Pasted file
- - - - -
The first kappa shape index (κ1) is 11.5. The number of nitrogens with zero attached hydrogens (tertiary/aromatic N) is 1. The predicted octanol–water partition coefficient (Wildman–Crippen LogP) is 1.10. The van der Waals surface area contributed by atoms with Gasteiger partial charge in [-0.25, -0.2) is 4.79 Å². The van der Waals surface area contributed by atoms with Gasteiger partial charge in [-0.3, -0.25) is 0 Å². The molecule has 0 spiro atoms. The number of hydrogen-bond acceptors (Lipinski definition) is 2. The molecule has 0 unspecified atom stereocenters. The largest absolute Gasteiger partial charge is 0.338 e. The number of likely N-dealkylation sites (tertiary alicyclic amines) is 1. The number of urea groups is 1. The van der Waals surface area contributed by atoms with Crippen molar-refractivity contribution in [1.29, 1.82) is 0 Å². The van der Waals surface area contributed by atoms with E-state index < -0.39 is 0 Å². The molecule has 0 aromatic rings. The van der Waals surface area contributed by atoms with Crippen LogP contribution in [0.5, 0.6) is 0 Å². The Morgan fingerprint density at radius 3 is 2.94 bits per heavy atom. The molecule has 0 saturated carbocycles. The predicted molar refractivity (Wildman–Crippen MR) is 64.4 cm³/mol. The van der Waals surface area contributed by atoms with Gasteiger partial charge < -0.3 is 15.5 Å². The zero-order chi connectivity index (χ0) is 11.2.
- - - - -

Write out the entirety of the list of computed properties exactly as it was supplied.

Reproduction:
The first kappa shape index (κ1) is 11.5. The number of nitrogens with zero attached hydrogens (tertiary/aromatic N) is 1. The predicted octanol–water partition coefficient (Wildman–Crippen LogP) is 1.10. The van der Waals surface area contributed by atoms with Gasteiger partial charge in [-0.25, -0.2) is 4.79 Å². The van der Waals surface area contributed by atoms with Gasteiger partial charge in [-0.3, -0.25) is 0 Å². The molecule has 0 spiro atoms. The number of hydrogen-bond acceptors (Lipinski definition) is 2. The molecule has 0 unspecified atom stereocenters. The largest absolute Gasteiger partial charge is 0.338 e. The number of likely N-dealkylation sites (tertiary alicyclic amines) is 1. The number of urea groups is 1. The van der Waals surface area contributed by atoms with Crippen molar-refractivity contribution in [1.29, 1.82) is 0 Å². The van der Waals surface area contributed by atoms with E-state index < -0.39 is 0 Å². The molecule has 0 aromatic rings. The van der Waals surface area contributed by atoms with Crippen LogP contribution in [0.5, 0.6) is 0 Å². The Morgan fingerprint density at radius 3 is 2.94 bits per heavy atom. The molecule has 0 saturated carbocycles. The predicted molar refractivity (Wildman–Crippen MR) is 64.4 cm³/mol. The van der Waals surface area contributed by atoms with Gasteiger partial charge < -0.3 is 15.5 Å². The zero-order chi connectivity index (χ0) is 11.2.